Yet fate made a laughing stock out of him. When the first signs of wetness slipped, Jiang Cheng felt his own world reeling – figuratively and literally – as he braced himself against waves and waves of weakness and heat. And if there was one thing that the young man come to learn to hate beyond the Wen dogs, it was his lack of control over his own body. Because to be worse than a nobody was to be a kunze – soft, weak beings requiring the protection of tianqians and heyis.

The first time was a nightmare. The young sect leader sealed himself in his room with talismans so powerful that it would burn anyone coming near it. He commanded Zidian to tie him up, forced himself to ride through the pain of feeling his internal organs rearranged themselves to accommodate a new structure.

Sometimes a kunze simply never make it through their transition. That was what made them so rare, especially male kunzes that have to literally grow another organ.

But Jiang Cheng had come a long way and he was not going to let himself be defeated by a mere physiological make-up.


Thereafter, every three months, Jiang Cheng’s spiritual energy would recede, and he was reduced to a pathetic mess of carnal desires, longing desperately for someone else to complete him.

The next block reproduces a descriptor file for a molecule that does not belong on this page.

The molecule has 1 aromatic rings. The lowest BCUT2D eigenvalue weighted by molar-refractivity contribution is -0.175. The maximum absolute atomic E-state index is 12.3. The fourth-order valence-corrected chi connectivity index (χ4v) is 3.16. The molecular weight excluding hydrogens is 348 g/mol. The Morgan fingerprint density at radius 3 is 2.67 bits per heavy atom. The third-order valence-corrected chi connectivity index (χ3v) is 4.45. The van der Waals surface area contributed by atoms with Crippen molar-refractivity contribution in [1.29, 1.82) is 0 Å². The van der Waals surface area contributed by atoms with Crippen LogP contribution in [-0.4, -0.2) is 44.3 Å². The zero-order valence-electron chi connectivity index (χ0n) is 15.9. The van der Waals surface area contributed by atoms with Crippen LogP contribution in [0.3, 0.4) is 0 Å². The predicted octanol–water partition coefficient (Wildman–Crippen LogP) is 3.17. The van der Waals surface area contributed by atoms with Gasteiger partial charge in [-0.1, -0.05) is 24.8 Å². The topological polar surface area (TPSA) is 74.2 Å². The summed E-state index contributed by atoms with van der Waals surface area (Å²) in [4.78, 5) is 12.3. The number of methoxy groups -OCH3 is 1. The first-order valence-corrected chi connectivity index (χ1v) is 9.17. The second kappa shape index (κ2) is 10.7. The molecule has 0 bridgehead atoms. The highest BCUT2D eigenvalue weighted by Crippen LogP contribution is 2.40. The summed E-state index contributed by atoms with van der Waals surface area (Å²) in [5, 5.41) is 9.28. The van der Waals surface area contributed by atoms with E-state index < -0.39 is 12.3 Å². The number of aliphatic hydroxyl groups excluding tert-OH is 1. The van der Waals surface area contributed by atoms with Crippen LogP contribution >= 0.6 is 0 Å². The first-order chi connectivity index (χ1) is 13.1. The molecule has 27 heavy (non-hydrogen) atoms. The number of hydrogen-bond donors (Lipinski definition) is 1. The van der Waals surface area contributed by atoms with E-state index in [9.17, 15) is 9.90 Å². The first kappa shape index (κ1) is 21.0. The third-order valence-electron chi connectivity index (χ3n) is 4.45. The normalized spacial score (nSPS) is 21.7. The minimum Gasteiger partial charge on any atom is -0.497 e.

Sure, the subsequent heats were not as bad as the first one. They were also not as bad as the burning and empty feeling of losing a golden core. His spiritual energy was technically still there, just greatly subdued.

What made it absolute hell was his trauma from the experience of losing his core, which he had to relive in nightmares every night while in heat. The torture would extend for seven days, leaving him severely drained – emotionally and physically – by the end of it.

Mercifully, there were too many chaos at that time for people to notice anything out of the ordinary with the Jiang sect leader.

And mercifully, Jiang Yanli found an archaic herb recipe for repressing his heat. Conveniently the recipe – when combined in a certain ratio – could also be used for treating muscle cramps and headaches, providing the perfect cover-up for Jiang Cheng. People readily bought into the story that the young sect leader’s body had succumbed to pains and cramps due to pulling long hours of all-nighters (which, to a certain extent, was and still is, true).

But as the saying goes, herbal concoctions are seven-parts medicine and three-parts poison[2], the two siblings knew that the recipe was but a temporary reprieve. Ironically, the herbs responsible for curing pains and headaches will introduce the same symptoms gradually overtime. Moreover, Jiang Cheng will become reliant on the medicine over time and woe to the day when he decides to stop treatment.